Everyone does program management. Some just do it poorly.
I've used that line for a laugh at the beginning of talks, but it's true. Program management is, at its core, the act of coordinating the interfaces between teams to produce something of value. In open source projects, the "something of value" is generally the software that the community produces. Most open source communities create software, and almost none of them have a formal program manager. So why have a program manager?
The difference lies in managing the software development with intent instead of by accident. The smaller the community, the easier it is to self-coordinate. The need for intentional coordination increases as the community grows or the software becomes more complex.
In The Mythical Man Month, Fred Brooks noted that the number of communication channels goes up dramatically faster than the number of people working on a project. A program manager can help simplify the communication overhead by serving as a centralized channel for information. By lurking on mailing lists and chat channels, the program manager sees what's going on in the project and communicates that broadly to the community and the public. This way, anyone who needs to know the high-level details can look at the program manager's summary instead of paying attention to every channel themselves.
A good program manager also acts as a guide in process development and improvement. Think of processes like trails. They develop organically over time as people find the best route from one place to another. A well-worn trail makes for a faster, more predictable trip. But if everyone has their own variations on the route, the trail won't be well-worn. The program manager's job isn't to blaze a trail and say, "This is the way everyone must go!" Instead, the program manager looks for the places where the individual paths are similar and helps the community find an optimal path to share. So a program manager doesn't say, "This is the process we must follow to develop our software." That wouldn't work well in an open source project. Instead, the program manager helps define a repeatable and predictable process based on what the community is already doing.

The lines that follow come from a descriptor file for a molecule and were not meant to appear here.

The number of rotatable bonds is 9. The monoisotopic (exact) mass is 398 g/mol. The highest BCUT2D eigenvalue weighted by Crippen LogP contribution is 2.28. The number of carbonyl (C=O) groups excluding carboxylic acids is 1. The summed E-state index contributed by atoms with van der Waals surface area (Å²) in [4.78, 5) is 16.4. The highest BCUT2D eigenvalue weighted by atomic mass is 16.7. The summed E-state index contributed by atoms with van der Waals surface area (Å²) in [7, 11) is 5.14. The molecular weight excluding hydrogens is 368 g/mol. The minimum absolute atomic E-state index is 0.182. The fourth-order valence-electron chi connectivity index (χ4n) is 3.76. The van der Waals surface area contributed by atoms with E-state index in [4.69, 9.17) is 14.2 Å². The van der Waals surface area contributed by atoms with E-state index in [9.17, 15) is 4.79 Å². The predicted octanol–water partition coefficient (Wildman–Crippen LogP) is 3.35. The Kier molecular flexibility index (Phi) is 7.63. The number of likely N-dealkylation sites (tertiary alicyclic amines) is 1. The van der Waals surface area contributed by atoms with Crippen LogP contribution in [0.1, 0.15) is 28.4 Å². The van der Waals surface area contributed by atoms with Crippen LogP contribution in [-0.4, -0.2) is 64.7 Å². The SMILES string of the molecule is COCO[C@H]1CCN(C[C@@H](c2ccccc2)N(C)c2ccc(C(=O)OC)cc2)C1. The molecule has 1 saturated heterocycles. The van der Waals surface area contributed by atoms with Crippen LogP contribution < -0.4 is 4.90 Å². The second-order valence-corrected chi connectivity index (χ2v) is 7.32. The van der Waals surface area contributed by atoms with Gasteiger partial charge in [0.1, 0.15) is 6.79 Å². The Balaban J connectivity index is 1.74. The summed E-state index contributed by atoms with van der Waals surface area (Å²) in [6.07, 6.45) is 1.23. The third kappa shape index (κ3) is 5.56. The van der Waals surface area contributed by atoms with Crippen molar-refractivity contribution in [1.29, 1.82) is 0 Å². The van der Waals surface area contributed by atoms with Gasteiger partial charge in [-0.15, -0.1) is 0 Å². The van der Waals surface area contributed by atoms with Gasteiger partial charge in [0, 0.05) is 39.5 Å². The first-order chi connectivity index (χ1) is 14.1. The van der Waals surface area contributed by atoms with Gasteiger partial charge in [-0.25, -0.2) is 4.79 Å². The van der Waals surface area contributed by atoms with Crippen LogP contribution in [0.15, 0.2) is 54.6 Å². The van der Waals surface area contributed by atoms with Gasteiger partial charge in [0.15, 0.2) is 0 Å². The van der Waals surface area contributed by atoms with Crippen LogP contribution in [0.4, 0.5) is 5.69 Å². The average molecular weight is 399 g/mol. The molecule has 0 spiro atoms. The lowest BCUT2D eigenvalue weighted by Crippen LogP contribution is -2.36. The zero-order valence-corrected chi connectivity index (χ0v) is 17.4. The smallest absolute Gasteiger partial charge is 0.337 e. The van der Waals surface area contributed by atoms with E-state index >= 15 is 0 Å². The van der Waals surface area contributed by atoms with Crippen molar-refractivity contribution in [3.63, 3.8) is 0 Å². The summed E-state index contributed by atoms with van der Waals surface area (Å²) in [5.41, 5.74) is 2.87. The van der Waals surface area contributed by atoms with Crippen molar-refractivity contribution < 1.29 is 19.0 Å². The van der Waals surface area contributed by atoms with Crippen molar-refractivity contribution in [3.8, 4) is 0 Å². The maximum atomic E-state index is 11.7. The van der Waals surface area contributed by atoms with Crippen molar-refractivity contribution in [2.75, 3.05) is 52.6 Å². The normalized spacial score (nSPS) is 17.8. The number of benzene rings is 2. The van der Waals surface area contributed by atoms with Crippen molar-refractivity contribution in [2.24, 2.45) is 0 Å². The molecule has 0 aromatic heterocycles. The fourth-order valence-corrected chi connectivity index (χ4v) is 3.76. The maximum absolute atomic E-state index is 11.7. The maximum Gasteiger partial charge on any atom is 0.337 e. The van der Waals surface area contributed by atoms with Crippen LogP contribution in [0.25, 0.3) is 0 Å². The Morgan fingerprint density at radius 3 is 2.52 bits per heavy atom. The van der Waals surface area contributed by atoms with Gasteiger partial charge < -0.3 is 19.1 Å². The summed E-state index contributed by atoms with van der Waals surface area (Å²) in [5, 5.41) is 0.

Many activities touch program management, even if they're handled mainly by other functions in the community. Examples include schedule development, feature planning, bug triage, release decisions, and more. With such a wide range of skills, you might be hard-pressed to find one person who can be great at all of those. And even if you found such a person, they might not have enough time to devote to doing everything. It's okay to split the work among several contributors so long as everyone clearly understands their responsibilities.
Ultimately, the program manager's job is to help the community avoid surprises. They do this by communicating status across teams and ensuring everyone knows what is needed—and when—to produce another great release. By necessity, you're doing this already, so you might as well do it on purpose.
This article is based on the author's book, Program Management for Open Source Projects.
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